Starting Jan. 1, many Americans will qualify for a tax credit of up to $7,500 for the purchase of an electric vehicle. The credit is part of changes implemented in the Lower Inflation Act to stimulate electric vehicle sales and reduce greenhouse gas emissions.
But the complex web of requirements, including where the vehicle and battery must be built to qualify, has raised doubts that anyone will get the full $7,500 credit next year.
Still, at least the first two months of 2023, a delay in the Treasury’s new entitlement rules could temporarily grant full credit to consumers who meet certain income and price limits.
The new law also provides smaller credits for people buying used electric vehicles.
Certain EV brands that were eligible for a separate tax credit that began in 2010 and ends this year may not be eligible for the new credit. For example, several EV models made by Kia, Hyundai, and Audi are not eligible at all because they are built outside of North America.
The new tax credit, which runs until 2032, aims to make zero-emissions cars more affordable. Here’s a closer look at it:
People who buy certain new electric vehicles, as well as certain plug-in gasoline-electric hybrids and hydrogen fuel-cell vehicles, will get credits of up to $7,500. There will be a $4,000 credit for people who buy a used battery-powered car.
But the question of which vehicles and buyers qualify for the credit is complex and remains uncertain until the Treasury Department issues proposed rules in March.
What is known so far is that to qualify for the credit, new EVs must be built in North America. Additionally, caps on vehicle prices and buyer incomes are designed to disqualify wealthier buyers.
From March, complex regulations will also apply to battery components. Forty percent of battery minerals will have to come from or be recycled in North America or a country with a free trade agreement with the United States. (That threshold will eventually reach 80%.)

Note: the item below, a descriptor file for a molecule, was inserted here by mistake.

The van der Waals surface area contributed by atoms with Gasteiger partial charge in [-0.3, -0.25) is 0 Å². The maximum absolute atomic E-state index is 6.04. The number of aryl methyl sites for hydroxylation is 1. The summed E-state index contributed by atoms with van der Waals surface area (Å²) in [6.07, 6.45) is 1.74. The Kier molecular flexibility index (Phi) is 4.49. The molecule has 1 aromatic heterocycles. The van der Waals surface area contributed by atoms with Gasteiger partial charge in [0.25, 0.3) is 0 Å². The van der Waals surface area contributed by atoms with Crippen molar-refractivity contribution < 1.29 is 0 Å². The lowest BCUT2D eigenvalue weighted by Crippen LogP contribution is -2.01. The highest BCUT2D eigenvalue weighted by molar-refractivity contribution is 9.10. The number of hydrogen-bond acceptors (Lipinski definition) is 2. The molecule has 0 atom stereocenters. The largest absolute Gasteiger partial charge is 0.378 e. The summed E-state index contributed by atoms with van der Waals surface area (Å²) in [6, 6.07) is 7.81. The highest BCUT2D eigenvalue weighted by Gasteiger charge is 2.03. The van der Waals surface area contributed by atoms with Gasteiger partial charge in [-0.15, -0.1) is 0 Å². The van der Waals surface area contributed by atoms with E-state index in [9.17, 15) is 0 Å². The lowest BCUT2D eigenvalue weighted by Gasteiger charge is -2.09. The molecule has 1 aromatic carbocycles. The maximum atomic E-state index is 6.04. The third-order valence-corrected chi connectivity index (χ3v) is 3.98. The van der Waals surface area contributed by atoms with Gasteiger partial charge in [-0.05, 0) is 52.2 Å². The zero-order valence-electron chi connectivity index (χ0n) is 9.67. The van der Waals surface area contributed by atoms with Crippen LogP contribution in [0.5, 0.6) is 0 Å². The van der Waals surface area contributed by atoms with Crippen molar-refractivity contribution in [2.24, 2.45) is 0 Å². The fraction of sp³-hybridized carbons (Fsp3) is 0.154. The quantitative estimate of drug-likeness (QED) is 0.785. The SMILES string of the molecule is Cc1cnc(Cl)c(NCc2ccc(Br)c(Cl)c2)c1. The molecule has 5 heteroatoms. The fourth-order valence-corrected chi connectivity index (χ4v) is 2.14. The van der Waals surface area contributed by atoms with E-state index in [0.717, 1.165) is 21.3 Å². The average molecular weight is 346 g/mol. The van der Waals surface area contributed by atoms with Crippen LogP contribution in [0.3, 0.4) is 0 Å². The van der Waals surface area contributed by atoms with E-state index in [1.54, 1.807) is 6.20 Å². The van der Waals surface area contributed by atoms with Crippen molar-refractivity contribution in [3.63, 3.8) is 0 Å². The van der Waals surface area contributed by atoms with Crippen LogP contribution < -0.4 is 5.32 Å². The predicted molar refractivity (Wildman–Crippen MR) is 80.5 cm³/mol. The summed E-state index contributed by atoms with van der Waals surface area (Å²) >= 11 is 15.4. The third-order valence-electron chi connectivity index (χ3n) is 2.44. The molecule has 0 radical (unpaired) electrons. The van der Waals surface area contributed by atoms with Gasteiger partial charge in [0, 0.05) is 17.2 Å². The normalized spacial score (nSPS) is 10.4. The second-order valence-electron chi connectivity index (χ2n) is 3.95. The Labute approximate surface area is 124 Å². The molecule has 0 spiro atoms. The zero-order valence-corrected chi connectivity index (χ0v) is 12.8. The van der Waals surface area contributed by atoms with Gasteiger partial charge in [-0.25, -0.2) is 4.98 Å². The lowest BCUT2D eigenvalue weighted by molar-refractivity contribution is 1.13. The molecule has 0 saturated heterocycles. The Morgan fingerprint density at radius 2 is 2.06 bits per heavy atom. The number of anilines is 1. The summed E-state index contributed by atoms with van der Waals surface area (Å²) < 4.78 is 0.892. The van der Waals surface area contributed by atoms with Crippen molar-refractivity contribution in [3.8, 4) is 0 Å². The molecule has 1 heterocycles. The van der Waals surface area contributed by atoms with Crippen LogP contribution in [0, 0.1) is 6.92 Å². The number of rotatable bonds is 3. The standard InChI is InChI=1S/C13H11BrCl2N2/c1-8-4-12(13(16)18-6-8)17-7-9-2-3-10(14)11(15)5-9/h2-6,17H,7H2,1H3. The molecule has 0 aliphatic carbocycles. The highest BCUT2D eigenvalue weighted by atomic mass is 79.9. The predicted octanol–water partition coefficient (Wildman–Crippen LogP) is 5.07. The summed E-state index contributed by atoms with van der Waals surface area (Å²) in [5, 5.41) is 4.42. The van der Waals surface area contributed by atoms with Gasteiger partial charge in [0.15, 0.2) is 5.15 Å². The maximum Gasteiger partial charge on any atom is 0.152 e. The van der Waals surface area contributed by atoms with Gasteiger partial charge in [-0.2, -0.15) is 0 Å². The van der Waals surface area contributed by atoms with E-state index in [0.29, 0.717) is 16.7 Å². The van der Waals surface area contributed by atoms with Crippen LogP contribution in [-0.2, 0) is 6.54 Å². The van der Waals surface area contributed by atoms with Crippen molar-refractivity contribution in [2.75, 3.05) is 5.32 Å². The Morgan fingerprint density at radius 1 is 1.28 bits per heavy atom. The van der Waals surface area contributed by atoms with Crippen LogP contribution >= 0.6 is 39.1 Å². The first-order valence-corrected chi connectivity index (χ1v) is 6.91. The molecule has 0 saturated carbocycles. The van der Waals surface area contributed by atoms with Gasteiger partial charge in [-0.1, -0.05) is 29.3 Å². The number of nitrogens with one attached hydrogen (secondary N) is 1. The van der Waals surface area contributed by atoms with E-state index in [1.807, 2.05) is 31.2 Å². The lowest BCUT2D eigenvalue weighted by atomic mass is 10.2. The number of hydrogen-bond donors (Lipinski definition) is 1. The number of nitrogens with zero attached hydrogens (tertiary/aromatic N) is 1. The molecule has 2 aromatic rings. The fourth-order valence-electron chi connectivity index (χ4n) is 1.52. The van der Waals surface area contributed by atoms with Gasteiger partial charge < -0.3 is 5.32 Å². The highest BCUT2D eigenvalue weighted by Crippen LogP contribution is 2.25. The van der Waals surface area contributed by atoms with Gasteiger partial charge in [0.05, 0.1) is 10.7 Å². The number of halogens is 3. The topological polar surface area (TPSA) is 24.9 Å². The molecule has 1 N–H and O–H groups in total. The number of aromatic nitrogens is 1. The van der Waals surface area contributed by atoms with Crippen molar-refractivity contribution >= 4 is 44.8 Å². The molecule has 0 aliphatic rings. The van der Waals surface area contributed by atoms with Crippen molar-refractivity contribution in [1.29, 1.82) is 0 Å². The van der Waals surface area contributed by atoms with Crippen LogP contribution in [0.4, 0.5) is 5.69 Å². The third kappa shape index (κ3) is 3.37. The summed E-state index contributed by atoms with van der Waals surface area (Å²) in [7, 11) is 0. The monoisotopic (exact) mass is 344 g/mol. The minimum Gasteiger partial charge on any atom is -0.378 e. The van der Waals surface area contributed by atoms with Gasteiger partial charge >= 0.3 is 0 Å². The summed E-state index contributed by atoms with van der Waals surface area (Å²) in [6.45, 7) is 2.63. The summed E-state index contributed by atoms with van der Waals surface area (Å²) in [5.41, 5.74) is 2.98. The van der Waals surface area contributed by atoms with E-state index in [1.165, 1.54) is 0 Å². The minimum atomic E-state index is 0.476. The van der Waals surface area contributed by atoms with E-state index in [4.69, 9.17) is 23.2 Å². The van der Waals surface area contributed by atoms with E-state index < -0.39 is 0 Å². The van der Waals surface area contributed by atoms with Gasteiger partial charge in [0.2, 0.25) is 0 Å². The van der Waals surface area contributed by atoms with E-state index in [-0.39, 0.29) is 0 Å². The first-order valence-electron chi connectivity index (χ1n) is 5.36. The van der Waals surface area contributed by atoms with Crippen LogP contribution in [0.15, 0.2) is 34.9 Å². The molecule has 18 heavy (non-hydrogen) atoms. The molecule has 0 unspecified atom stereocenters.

And 50% of battery components will have to be manufactured or assembled in North America, which will eventually rise to 100%.
Starting in 2025, battery minerals cannot come from “entities of foreign concern,” primarily China and Russia. Starting in 2024, battery components will not be able to be sourced in these countries – a thorny hurdle for the auto industry, which now sources many electric vehicle metals and components from China.
There are also battery size requirements.
This is not entirely clear as there are still many uncertainties.
General Motors and Tesla assemble the most electric vehicles in North America. Each company also makes batteries in the U.S. But because of requirements on where the batteries, minerals and parts must be produced, buyers of those vehicles may only get half of the tax credit, or $3,750, initially. GM said its eligible EVs should be eligible for the $3,750 credit by March and receive the full credit by 2025.
However, the requirement on where minerals and parts must be sourced will be waived until the Treasury Department issues rules. This will allow eligible buyers to receive the full $7,500 tax credit for eligible models in early 2023.
North America produced 29 electric and plug-in models for the 2022 and 2023 model years, the Energy Department said. They come from Audi, BMW, Chevrolet, Chrysler, Ford, GMC, Jeep, Lincoln, Lucid, Nissan, Rivian, Tesla, Volvo, Cadillac, Mercedes and Volkswagen. However, not all of these models are eligible for credit due to price constraints or battery size requirements.
To qualify, the sticker price of a new electric sedan cannot exceed $55,000. Pickup trucks, SUVs and vans cannot exceed $80,000. That would disqualify two pricier Tesla models. While Tesla’s top-selling models, the Model 3 and Y, are eligible, those vehicles could be over priced if given the option.
Kelley Blue Book says the average price of an electric car is now more than $65,000, though lower-priced models are on the way.
It depends on your income. For new electric vehicles, adjusted gross income cannot exceed $150,000 for a single buyer, $300,000 for a joint filing, or $225,000 for the head of a household.
For used EVs, income cannot exceed $75,000 for a single buyer, $150,000 for a joint filing, or $112,500 for the head of household.